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Liberia's Daily Talk: All The News That Fits On A Blackboard

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Liberia's Daily Talk: All The News That Fits On A Blackboard

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Liberia's Daily Talk: All The News That Fits On A Blackboard

Liberia's Daily Talk: All The News That Fits On A Blackboard

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  • <iframe src="https://www.npr.org/player/embed/370154232/370264937" width="100%" height="290" frameborder="0" scrolling="no" title="NPR embedded audio player">
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The Daily Talk uses chalk, photos and Liberian slang to spread the latest news. Editor Alfred Sirleaf set up the blackboard on Monrovia's main thoroughfare. John W. Poole/NPR hide caption

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John W. Poole/NPR

The Daily Talk uses chalk, photos and Liberian slang to spread the latest news. Editor Alfred Sirleaf set up the blackboard on Monrovia's main thoroughfare.

John W. Poole/NPR

Just off Tubman Boulevard — Monrovia's busy main thoroughfare — stands a plywood hut with a large blackboard at the front, in three panels. On them — written in clear, bold white chalk lettering — is a form of newsreel: mini-articles and editorials, as well as graphics and illustrations. The creator of Daily Talk — this Liberian journal with a difference — is Alfred Sirleaf. He's 41 and has been "writing" the news since 2000, three years before the civil war ended.

"You know, Daily Talk is like giving birth to a child and the child benefits the nation," Sirleaf says. "That's the idea of Daily Talk. It's not about Alfred Sirleaf. But it's about you and it's about me. It's about all of us."

Sirleaf updates the board maybe once or twice a week, depending on what's happening in Liberia. In the battered postwar country, where many cannot afford televisions or newspapers and may not have access to radios, he hopes that his newsboard keeps them informed. (Except during a heavy downpour, when he'll close the board until the rain subsides.)

Alfred Sirleaf stands inside his newsroom: a plywood hut behind the Daily Talk blackboard. He composes a new edition every three days or so. John W. Poole/NPR hide caption

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John W. Poole/NPR

Alfred Sirleaf stands inside his newsroom: a plywood hut behind the Daily Talk blackboard. He composes a new edition every three days or so.

John W. Poole/NPR

He often writes in Liberian English, or simple English, as it's called here, to ensure that all Liberians can understand and follow Daily Talk.

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It's a full-time job for Sirleaf. He says he does not have any significant source of revenue or funding and uses his own money and some donations to keep the Daily Talk going.

When there's a particularly hot topic, he chalks out two squares with scores. So if the topic is the government's handling of the Ebola outbreak, the score might be Ebola 2, Government 1.

When the topic was elections — whether to hold them as scheduled on Dec. 16 or postpone them — the score was zero-zero, reflecting the divided opinions of Liberians. "There are those who are saying that elections should not be held because of the Ebola crisis in Liberia," he explains. "And there are those who are saying no, despite the Ebola crisis, we can still have elections and people can conglomerate and have political rallies and what have you."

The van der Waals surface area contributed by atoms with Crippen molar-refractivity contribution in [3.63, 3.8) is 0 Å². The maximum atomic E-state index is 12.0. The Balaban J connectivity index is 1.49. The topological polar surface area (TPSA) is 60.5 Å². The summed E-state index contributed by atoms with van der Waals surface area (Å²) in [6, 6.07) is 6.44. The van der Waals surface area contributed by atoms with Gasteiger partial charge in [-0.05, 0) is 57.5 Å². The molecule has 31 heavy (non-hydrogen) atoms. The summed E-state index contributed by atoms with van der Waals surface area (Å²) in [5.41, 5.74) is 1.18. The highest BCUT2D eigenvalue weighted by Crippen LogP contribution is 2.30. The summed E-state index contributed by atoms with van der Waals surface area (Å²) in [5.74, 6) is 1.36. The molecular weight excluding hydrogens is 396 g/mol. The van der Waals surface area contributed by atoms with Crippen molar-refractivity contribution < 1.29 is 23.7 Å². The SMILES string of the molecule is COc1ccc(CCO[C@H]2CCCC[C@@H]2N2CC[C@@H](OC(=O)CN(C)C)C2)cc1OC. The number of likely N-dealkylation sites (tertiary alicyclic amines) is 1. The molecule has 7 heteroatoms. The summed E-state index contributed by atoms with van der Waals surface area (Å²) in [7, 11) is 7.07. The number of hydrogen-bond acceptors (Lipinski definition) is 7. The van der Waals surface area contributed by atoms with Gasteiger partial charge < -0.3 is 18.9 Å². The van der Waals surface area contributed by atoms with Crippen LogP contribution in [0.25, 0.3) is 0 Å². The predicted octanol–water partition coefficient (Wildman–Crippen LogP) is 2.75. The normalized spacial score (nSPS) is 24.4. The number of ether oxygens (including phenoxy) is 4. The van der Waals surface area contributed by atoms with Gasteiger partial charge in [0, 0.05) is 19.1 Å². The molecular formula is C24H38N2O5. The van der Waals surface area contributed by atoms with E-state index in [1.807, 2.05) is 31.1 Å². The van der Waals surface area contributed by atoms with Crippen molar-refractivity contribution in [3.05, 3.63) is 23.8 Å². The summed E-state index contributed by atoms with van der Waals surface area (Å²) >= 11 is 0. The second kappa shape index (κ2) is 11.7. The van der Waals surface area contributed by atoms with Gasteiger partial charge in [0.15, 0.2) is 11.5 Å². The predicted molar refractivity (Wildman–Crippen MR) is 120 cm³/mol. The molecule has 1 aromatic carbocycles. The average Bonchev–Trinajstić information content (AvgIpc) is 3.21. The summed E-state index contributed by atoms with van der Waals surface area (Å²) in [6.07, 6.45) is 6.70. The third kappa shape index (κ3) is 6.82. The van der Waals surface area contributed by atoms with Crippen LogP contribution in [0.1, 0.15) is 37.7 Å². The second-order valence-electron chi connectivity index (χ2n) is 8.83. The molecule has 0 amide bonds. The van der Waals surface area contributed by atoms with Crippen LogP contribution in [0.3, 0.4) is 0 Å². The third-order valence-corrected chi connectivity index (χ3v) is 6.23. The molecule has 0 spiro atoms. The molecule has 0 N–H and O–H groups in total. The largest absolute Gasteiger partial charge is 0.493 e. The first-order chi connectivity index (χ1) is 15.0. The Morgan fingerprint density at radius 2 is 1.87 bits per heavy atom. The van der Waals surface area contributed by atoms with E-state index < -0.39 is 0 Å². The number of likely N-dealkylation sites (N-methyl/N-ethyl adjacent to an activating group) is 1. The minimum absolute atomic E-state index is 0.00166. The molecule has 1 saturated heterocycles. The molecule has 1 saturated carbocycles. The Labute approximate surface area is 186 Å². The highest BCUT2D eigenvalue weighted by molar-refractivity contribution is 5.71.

"We are playing the role of the referee," he says. "We are are only waiting to publish the score." Right now he's waiting on the Supreme Court's ruling about whether the elections should go on.

Sirleaf's newsstand attracts all sorts of readers; people in cars, or passengers on motorbike taxis, who can easily read the meticulous white lettering from afar. But also students, teachers, professionals, idlers and petty street traders, selling everything from smoked fish to garish plastic bangles for children. They all hover around the hut.

Victoria Kimba is racing off to work but wants to get up to date with the news as she sets out. "Once in a while, when I'm passing, like today," she says, "I glance at the board."

Some might call Sirleaf a news junkie-cum-evangelist. He says he's just passionate about the information he's sharing with Liberians, in the hope they'll be better placed to play their part in a fragile, burgeoning democracy after the 14-year-civil war shattered and divided the nation. And now — Ebola.

In a country where many folks can't afford to buy newspapers or a TV set, the Daily Talk offers free news. John W. Poole/NPR hide caption

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John W. Poole/NPR

In a country where many folks can't afford to buy newspapers or a TV set, the Daily Talk offers free news.

John W. Poole/NPR

Despite the difficulties, he says that keeping Monrovia informed keeps him on his toes: "Oh, I have fun doing it! Sometimes when I put up the stories I see the argument from both sides. This is my work! I love it. I have the passion for it to inform the public."

Sirleaf's Daily Talk carries considerable influence. Back in the war years, his critical writings so enraged former rebel leader-turned-President Charles Taylor that Sirleaf was detained and jailed. The Daily Talk news hut was ripped down.

"Some of the reasons that I got from them was that I was coming down too hard on Taylor, you know," says Sirleaf. "But I believe I was just doing my work, giving the public exactly just what they need to see and to hear."

After a brief stint in exile, Sirleaf returned to Liberia. But he says he won't be cowed — by politicians or critics — and will continue writing the news. He hopes to someday set up Daily Talk blackboards throughout the country.